Though it does not receive the same kind of credit as Sweden, Germany, Japan or the U.S., China has a thriving automobile manufacturing industry. Most investors are surprised to learn China is the world’s third-largest car manufacturer, though the Chinese government claims it is the world leader.
The Chinese car industry grew out of a national focus on automobiles in the 1990s, a decade when Chinese manufacturers nearly tripled total car output. Though car consumption eventually caught up after 2005, most of these early cars were destined for the export markets because the vast majority of Chinese citizens were too poor to purchase the products themselves.
This is a common theme in the Chinese manufacturing sector. Products are frequently churned out for government use or are immediately put on boats and shipped to foreign consumers. Compared to other nations, Chinese workers historically buy relatively little of their own high-end manufactured products, which is a problem exacerbated when the government devalues the Chinese currency, having the effect of lowering real Chinese wages.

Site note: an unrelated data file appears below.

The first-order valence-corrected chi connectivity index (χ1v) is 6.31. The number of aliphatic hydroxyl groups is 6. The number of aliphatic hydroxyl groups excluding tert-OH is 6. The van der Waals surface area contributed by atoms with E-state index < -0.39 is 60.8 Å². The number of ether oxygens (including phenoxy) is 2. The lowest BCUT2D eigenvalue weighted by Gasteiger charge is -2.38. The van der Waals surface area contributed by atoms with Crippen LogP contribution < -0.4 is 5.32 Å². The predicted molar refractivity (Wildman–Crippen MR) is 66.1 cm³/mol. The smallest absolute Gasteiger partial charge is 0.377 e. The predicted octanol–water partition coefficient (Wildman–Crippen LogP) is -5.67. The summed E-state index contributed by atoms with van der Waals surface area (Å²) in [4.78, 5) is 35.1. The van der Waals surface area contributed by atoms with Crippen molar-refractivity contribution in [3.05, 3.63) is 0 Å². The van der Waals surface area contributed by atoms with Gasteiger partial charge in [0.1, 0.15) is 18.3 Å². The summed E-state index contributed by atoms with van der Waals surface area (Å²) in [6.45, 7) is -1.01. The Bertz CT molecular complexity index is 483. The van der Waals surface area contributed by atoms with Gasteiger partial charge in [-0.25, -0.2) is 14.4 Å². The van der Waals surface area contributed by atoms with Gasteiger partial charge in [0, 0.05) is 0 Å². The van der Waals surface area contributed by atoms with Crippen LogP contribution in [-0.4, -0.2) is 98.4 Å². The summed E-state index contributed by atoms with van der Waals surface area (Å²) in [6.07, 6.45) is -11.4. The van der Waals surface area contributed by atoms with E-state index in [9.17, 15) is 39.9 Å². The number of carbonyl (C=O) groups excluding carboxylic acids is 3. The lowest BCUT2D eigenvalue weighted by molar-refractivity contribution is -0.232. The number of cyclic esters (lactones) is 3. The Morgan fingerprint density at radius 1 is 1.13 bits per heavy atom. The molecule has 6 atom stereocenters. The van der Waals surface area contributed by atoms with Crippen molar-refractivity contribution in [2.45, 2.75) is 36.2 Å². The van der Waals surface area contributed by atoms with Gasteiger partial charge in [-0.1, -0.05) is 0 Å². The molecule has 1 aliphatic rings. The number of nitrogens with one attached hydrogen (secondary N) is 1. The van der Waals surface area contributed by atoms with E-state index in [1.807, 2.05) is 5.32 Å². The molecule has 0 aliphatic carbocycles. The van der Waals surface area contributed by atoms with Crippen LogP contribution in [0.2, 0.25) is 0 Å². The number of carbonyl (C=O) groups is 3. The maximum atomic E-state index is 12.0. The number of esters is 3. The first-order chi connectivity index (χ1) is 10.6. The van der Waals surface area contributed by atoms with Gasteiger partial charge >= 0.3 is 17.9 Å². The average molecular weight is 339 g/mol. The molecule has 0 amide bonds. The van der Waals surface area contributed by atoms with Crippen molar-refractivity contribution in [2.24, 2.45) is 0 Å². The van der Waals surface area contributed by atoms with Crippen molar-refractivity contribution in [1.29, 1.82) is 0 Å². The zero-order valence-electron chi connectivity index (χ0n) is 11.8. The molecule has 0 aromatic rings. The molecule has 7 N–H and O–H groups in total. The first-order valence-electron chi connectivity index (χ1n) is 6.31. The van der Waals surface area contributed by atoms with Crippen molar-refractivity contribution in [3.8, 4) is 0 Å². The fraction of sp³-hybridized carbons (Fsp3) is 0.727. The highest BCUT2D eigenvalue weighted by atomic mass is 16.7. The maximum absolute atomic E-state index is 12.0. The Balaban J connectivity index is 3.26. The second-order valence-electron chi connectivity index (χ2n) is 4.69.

As of 2013, only the United States and Japan boasted a higher services output than China, which represents a significant shift for the country. A healthy services sector is a sign of healthy domestic consumption and per capita wealth increases; in other words, the Chinese people are gaining the capacity to afford their own output.
A 2010 world study found the services sector accounted for 43% of total Chinese production, slightly less than its manufacturing sector. However, there are still more Chinese employed in agriculture than in services, which is a rarity for more developed countries.
Before economic reform in 1978, shopping malls and private retail markets did not exist in China. As of 2015, however, there is a young and burgeoning services market. This has bolstered tourism and led to a proliferation of Internet and phone products.
Large foreign companies, such as Microsoft and IBM, have even entered the Chinese service markets. These kinds of moves help to jumpstart the telecommunications industry, cloud computing and e-commerce.